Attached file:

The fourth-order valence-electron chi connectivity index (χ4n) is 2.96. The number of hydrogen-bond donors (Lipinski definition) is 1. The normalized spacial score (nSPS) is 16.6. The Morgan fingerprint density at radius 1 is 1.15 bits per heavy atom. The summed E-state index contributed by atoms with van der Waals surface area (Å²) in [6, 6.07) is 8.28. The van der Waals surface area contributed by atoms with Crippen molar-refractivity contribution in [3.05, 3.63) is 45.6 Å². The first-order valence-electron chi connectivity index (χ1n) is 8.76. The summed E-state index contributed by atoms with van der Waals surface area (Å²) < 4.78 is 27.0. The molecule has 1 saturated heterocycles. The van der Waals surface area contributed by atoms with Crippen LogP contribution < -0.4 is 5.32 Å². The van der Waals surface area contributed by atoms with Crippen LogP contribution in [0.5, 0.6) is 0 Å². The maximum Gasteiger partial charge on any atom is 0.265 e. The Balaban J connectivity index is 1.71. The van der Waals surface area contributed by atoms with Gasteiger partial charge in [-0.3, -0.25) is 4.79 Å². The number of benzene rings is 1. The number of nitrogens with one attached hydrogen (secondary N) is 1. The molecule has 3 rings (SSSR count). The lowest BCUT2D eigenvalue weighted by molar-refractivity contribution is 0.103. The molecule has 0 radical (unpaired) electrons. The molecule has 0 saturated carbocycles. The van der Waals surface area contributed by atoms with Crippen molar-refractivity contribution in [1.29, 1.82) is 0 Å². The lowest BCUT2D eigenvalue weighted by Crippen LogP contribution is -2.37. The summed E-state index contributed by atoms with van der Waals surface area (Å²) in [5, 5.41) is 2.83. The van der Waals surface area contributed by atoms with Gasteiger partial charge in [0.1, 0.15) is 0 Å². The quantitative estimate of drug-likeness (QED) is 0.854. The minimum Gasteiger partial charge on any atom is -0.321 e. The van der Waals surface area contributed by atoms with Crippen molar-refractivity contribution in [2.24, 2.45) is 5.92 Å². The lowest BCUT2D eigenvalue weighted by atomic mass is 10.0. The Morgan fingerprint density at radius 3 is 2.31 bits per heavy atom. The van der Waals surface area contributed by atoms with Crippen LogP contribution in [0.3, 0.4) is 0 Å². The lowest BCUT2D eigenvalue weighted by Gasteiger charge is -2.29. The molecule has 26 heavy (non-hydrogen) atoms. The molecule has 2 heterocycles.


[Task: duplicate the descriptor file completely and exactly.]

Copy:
The fourth-order valence-electron chi connectivity index (χ4n) is 2.96. The number of hydrogen-bond donors (Lipinski definition) is 1. The normalized spacial score (nSPS) is 16.6. The Morgan fingerprint density at radius 1 is 1.15 bits per heavy atom. The summed E-state index contributed by atoms with van der Waals surface area (Å²) in [6, 6.07) is 8.28. The van der Waals surface area contributed by atoms with Crippen molar-refractivity contribution in [3.05, 3.63) is 45.6 Å². The first-order valence-electron chi connectivity index (χ1n) is 8.76. The summed E-state index contributed by atoms with van der Waals surface area (Å²) < 4.78 is 27.0. The molecule has 1 saturated heterocycles. The van der Waals surface area contributed by atoms with Crippen LogP contribution < -0.4 is 5.32 Å². The van der Waals surface area contributed by atoms with Crippen LogP contribution in [0.5, 0.6) is 0 Å². The maximum Gasteiger partial charge on any atom is 0.265 e. The Balaban J connectivity index is 1.71. The van der Waals surface area contributed by atoms with Gasteiger partial charge in [-0.3, -0.25) is 4.79 Å². The number of benzene rings is 1. The number of nitrogens with one attached hydrogen (secondary N) is 1. The molecule has 3 rings (SSSR count). The lowest BCUT2D eigenvalue weighted by molar-refractivity contribution is 0.103. The molecule has 0 radical (unpaired) electrons. The molecule has 0 saturated carbocycles. The van der Waals surface area contributed by atoms with Crippen molar-refractivity contribution in [1.29, 1.82) is 0 Å². The lowest BCUT2D eigenvalue weighted by Crippen LogP contribution is -2.37. The summed E-state index contributed by atoms with van der Waals surface area (Å²) in [5, 5.41) is 2.83. The van der Waals surface area contributed by atoms with Gasteiger partial charge in [0.1, 0.15) is 0 Å². The quantitative estimate of drug-likeness (QED) is 0.854. The minimum Gasteiger partial charge on any atom is -0.321 e. The van der Waals surface area contributed by atoms with Crippen molar-refractivity contribution in [2.24, 2.45) is 5.92 Å². The lowest BCUT2D eigenvalue weighted by atomic mass is 10.0. The Morgan fingerprint density at radius 3 is 2.31 bits per heavy atom. The van der Waals surface area contributed by atoms with Crippen LogP contribution in [0.3, 0.4) is 0 Å². The lowest BCUT2D eigenvalue weighted by Gasteiger charge is -2.29. The molecule has 26 heavy (non-hydrogen) atoms. The molecule has 2 heterocycles.